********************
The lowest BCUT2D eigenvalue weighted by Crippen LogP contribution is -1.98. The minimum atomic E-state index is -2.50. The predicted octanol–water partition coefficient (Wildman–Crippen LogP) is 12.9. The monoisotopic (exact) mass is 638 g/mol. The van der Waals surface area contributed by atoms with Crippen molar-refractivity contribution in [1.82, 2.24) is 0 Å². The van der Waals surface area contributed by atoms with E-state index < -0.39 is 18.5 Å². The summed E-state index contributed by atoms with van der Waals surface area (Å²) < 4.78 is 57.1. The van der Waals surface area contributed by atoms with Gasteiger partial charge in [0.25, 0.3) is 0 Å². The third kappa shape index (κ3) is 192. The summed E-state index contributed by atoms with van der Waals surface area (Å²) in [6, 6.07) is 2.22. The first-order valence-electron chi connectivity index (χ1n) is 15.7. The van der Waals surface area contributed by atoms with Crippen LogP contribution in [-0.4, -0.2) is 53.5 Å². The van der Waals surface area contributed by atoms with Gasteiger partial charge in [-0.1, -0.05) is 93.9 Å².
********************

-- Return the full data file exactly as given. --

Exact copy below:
The lowest BCUT2D eigenvalue weighted by Crippen LogP contribution is -1.98. The minimum atomic E-state index is -2.50. The predicted octanol–water partition coefficient (Wildman–Crippen LogP) is 12.9. The monoisotopic (exact) mass is 638 g/mol. The van der Waals surface area contributed by atoms with Crippen molar-refractivity contribution in [1.82, 2.24) is 0 Å². The van der Waals surface area contributed by atoms with E-state index < -0.39 is 18.5 Å². The summed E-state index contributed by atoms with van der Waals surface area (Å²) < 4.78 is 57.1. The van der Waals surface area contributed by atoms with Gasteiger partial charge in [0.25, 0.3) is 0 Å². The third kappa shape index (κ3) is 192. The summed E-state index contributed by atoms with van der Waals surface area (Å²) in [6, 6.07) is 2.22. The first-order valence-electron chi connectivity index (χ1n) is 15.7. The van der Waals surface area contributed by atoms with Crippen LogP contribution in [-0.4, -0.2) is 53.5 Å². The van der Waals surface area contributed by atoms with Gasteiger partial charge in [-0.1, -0.05) is 93.9 Å².